It’s springtime for the lawyers who contend Poland Spring water doesn’t come from an actual spring.
A federal judge in Connecticut on Thursday gave the green light to a class-action lawsuit claiming the bottled water company’s owner, Nestlé SA, defrauded customers by filling their bottles with ordinary groundwater — not “100% Natural Spring Water” as the company claims.
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“Not one drop” of Poland Spring water is spring-fed, claims the 325-page lawsuit on behalf of consumers from Connecticut, Maine, Massachusetts, New Hampshire, New Jersey, New York, Pennsylvania and Rhode Island.
The lawsuit filed in U.S. District Court in Connecticut seeks unspecified damages and a permanent injunction that would bar Nestlé Waters from claiming the water comes from a spring.
“Nothing in the Court’s recent decision undermines our confidence in our overall legal position," a Nestlé Waters spokesperson said in a statement. "We will continue to defend our Poland Spring® Brand vigorously against this meritless lawsuit.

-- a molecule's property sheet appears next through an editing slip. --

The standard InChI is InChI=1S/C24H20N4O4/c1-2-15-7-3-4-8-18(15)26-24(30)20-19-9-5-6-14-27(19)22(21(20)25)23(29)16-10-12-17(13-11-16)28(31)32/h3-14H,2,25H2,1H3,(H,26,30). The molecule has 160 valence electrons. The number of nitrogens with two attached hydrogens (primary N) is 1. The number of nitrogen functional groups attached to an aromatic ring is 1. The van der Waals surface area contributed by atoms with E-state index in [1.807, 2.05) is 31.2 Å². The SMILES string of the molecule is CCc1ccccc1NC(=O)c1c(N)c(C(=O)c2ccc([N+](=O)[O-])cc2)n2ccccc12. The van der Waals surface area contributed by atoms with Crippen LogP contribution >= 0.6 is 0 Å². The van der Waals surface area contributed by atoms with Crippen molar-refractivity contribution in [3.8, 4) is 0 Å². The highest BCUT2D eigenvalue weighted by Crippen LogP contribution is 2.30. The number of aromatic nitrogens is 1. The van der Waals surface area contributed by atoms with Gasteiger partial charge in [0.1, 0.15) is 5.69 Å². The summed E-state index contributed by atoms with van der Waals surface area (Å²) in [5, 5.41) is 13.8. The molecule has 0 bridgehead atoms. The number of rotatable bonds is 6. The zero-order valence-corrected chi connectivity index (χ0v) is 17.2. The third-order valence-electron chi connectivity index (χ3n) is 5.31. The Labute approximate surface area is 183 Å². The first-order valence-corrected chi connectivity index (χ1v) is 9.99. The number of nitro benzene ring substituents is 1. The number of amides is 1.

But the company has insisted in the past that Poland Spring complies with federal Food and Drug Administration’s standards for what can be described as spring water.
On its website, Poland Spring describes how in 1797 Hiram Ricker “discovered the fresh taste of the spring water at the original source” on his property in Poland, Maine, and over a half-century later it was being sold for 5 cents a gallon.
The suit contends that the spring ran dry nearly 50 years ago and that the company now relies on “phony, man-made ‘springs’” that are really wells, some of which are located near former landfills — not the in the virgin forests depicted on the bottles.
In 2007, Poland Spring racked up about $400 million in sales in the U.S. and has earned between $300 million and $900 million annually for each of the past 11 years, the class-action lawsuit contends. At least 13 million consumers nationwide buy Poland Spring water, it says.